This book is blantently a Very Special Episode of something- whether it's the series or the Gateway Award list, I'm not sure, not having read any of the other books in either category. But it's obvious that somebody needed a teen pregnancy book (the premise of the book is, by the way, that November is pregnant by her deceased boyfriend because they just didn't think to use birth control the night he died; November is an idiot). The premise unfolds with absolutely no twists and turns, except in the B-plot about November's much more interesting friends' battle with mean girl Ariana. Josh's parents do threaten to sue for custody, but there's no suspense there- Draper makes it clear that, in her universe, November will be a great mom, and her baby will fix all here problems! Which it does. The book seems, at times, to think teen pregnancy is a pretty great idea. Not convenient, sure, but the actual baby part is cool. When it's not being weird, it's just boring. Incredibly boring. Insanely boring. I've seen this basic premise done better a dozen times!
November does nothing to make it any more interesting, either. There's a recent trend in YA fiction towards female characters who function as nothing more than blank slates onto which the story can be projected. All right, no, scratch that, it's not a recent trend or just in YA fiction. Male characters has always gotten personalities and quirks, female characters get backstory and feelings for male characters. November literally has no personality except for her pregnancy and her relationships with her friends. And I am tired of things like that.
"November Blues" is not a book to which I would give any award. Here's hoping the other candidates are better. (less)
“Memoirs of a Teenage Amnesiac” by Gabrielle Zevin (who also wrote “Elsewhere”, a fantasy novel I have read several times and am very fond of, so I’m...more“Memoirs of a Teenage Amnesiac” by Gabrielle Zevin (who also wrote “Elsewhere”, a fantasy novel I have read several times and am very fond of, so I’m not entirely sure why I haven’t heard of this book before) is, ironically, the only Gateway book I’ve read so far that is actually memorable. I mean, sure, it’s only the third one I’ve read, but “November Blues” and “Right Behind You” were so boring that it seems like thirty. When I look back on those books, I may remember a few details (“It was about the guy who set fire to a dude, right?”) but not much else. Here’s what I will remember about “Memoirs”:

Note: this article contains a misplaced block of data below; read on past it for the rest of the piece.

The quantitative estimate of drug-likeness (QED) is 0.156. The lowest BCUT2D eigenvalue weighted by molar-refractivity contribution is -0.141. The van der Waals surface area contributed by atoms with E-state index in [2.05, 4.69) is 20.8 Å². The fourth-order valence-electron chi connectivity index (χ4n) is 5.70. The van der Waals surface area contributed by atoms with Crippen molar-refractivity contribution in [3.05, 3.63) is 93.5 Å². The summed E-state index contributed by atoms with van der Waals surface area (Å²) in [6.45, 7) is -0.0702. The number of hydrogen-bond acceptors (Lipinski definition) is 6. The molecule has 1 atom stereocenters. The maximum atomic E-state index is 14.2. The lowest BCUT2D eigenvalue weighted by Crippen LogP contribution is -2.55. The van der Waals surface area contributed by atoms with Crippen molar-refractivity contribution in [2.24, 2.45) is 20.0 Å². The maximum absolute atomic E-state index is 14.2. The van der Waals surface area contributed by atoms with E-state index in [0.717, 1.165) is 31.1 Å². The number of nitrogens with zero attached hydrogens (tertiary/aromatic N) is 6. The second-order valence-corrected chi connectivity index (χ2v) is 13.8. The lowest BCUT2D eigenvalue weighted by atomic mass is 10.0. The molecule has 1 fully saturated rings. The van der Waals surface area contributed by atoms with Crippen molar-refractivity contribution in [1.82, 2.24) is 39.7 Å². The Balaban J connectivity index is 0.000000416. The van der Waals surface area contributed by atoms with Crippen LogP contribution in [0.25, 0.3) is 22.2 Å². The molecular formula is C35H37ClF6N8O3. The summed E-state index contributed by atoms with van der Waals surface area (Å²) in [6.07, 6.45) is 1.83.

1. Let’s start with something pretty shallow: the cover. The copy of this book I have (a hardback) has both an awesome cover and an awesome jacket. The jacket features typewriter keys, one of my favorite motifs, and the one right in the middle has a question mark on it. Also, the title and author’s name are in an adorable shade of blue that I want to paint my bathroom with. That’s a compliment, if you were wondering. And the cover itself is a snazzy metallic silver color with some kind of tile pattern. I am very impressed by all of it.
2. Also, the chapters? Have no title, and merely start with a graphic of a typewriter key corresponding to the number of the chapter. I cannot overstate how cool I think this is. Maybe I’m easily impressed. But I really like typewriter keys.
3. The book is divided into three sectioned entitled, respectively, “I was,” “I am,” and “I will”. I think we have now established that Gabrielle Zevin has more style than any other teen lit author ever. I adore her.
4. It avoids cliché- well, the clichés of its sub-genre. As you may have guessed from the title, Naomi gets amnesia, and the plot of the book is based around her attempts to deal with the fact that she’s forgotten the last four years. Among the things she doesn’t remember: her parent’s divorce, her half-sister, her dad’s fiancé, her best friend Will, her boyfriend, and most of what she learned in school during that time. So yeah, this sucks. But! It is not boring. If this book had been written by most teen authors, I’ll tell you what would have gone down. Naomi would have woken up prettier and skinnier than she remembered being, had a hot but cruel boyfriend who probably played football or something, bitchy new friends, and two old, dorky friends who she’d abandoned. There are tons of novels like this! The fact that “Memoirs” is not one of them is, simply put, awesome. The person Naomi was before the amnesia wasn’t a horrible bitch, she just wasn’t the same person she was four years ago. I love that.